One of the most visible changes or progressions in the show was in the subtleties of the acting and the actors' willingness to be real and truthful. Faith Prince, prior to ‘A Catered Affair', was primarily known for musical comedy, and director John Doyle really worked with her. Actors over the years develop tricks to win over an audience. They want to be liked. Sometimes that can get in the way of developing a character. John Doyle has a great way of stripping those past behaviors and allowing an actor to find the truth in a character, and Faith's journey in finding hers was incredible to watch. She let go of past characters and mannerisms that she had used to communicate with an audience. Aggie is not immediately likeable. She is a hard woman who has had a hard life. There is not room for mugging or commenting with the audience. That was the real interesting learning curve to watch.MJR:
What was the most difficult part to write musically in ‘A Catered Affair'?JB:
I would definitely say the opening number ‘Partners'. Not really difficulty in writing it, but re-writing it. Since the story takes place in the 1950's I didn't know originally when I started to write it, if I should stick to a pastiche 50's score. Pretty quickly I abandoned that. Originally I wrote ‘Partners' as more of a Charleston, which made it a catchy tune. But when John Doyle came on board he said that I didn't write anything that sounded like it fit in a particular period except "Partners" which is in the wrong time period. He wanted me to change the music but it was hard because the lyrics are exactly what I wanted them to say and was pretty complicated as a quartet. So to re-write the music over the existing lyrics was the hardest thing I had to do.MJR:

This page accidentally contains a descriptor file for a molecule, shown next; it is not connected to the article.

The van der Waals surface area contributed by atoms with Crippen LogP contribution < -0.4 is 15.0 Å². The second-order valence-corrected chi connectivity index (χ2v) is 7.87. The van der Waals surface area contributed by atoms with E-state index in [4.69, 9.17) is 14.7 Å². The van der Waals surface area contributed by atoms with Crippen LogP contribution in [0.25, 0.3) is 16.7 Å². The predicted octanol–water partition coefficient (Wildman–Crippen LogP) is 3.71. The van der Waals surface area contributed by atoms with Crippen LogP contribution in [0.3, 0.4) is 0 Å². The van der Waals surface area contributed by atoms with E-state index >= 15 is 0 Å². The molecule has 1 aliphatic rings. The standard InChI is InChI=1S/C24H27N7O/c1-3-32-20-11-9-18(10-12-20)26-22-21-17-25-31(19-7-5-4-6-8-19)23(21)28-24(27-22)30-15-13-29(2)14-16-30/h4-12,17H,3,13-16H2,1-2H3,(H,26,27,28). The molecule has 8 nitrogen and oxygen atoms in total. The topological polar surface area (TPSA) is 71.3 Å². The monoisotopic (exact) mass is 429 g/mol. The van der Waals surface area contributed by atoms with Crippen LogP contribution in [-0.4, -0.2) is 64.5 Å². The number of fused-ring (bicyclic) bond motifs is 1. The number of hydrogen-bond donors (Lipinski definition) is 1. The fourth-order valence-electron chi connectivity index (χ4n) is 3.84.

What was your biggest musical influence growing up?JB:
Well I always wanted to be a pop writer. So mostly The Beatles, Paul Simon, James Taylor, Stevie Wonder and Carol King influenced how I write more than anyone. I tried for years to get a record deal as a singer/songwriter. But what I write seemed more complex then was playing on the radio. But it was 25 years ago when I met Stephen Schwartz that he convinced me that my writing is more suited for theatre. About 4 years after meeting Stephen Schwartz and I got call from Stephen Sondheim and he wanted to meet, so I went over and had a long afternoon with him and he reiterated what Stephen Schwartz had said. So when both Stephen Schwartz and Stephen Sondheim are telling you to write for the theatre, it was best to take their advice.MJR:
How did the DreamWorks project come to be?JB:
I friend send a tape to the studio for what was a prequel to the Prince of Egypt and was about Joseph and his coat. It made me feel good that Stephen had nothing to do with me getting the job! I almost said no to that because I didn't think I was capable of doing it, but I forced myself to say ‘yes', mainly because I needed money! It was a difficult but wonderful experience. I am so proud of it. MJR:
Tell me about your upcoming visit to Chicago.JB:
I am coming to Chicago and will doing a Master-Class at Porchlight on Saturday, February 25th at 3pm. Then after the evening's performance of ‘A Catered Affair' we are going to do a cabaret show right there in the theatre with the Master Class participants performing all of my songs with me at the piano. Then Sunday, February 26th, after the matinee, I will be doing a Q & A with the audience members. Then there is more. On Monday, February 27th, I will be doing a solo concert at Davenport's. I am so excited so please help me get the word out.Porchlight Music Theatre, American Musicals. Chicago Style, presents the Chicago premiere of John Bucchino and Harvey Fierstein's A Catered Affair, directed by Nick Bowling with music direction by Doug Peck, at Stage 773, 1225 W. Belmont Ave. Preview performances begin Saturday, February 18, 2012 at 8 p.m. with opening/press night Tuesday, February 21, 2012 at 7:30 p.m. The regular performance schedule is Fridays at 7:30 p.m., Saturdays at 8 p.m. and Sundays at 2 p.m. Single tickets are $38 with group and student discounts available. All tickets are available at stage773.com, porchlightmusictheatre.org or by phone at 773-327-5252.
To make reservations for John Bucchino's cabaret concert at Davenport's, please visit davenportspianobar.com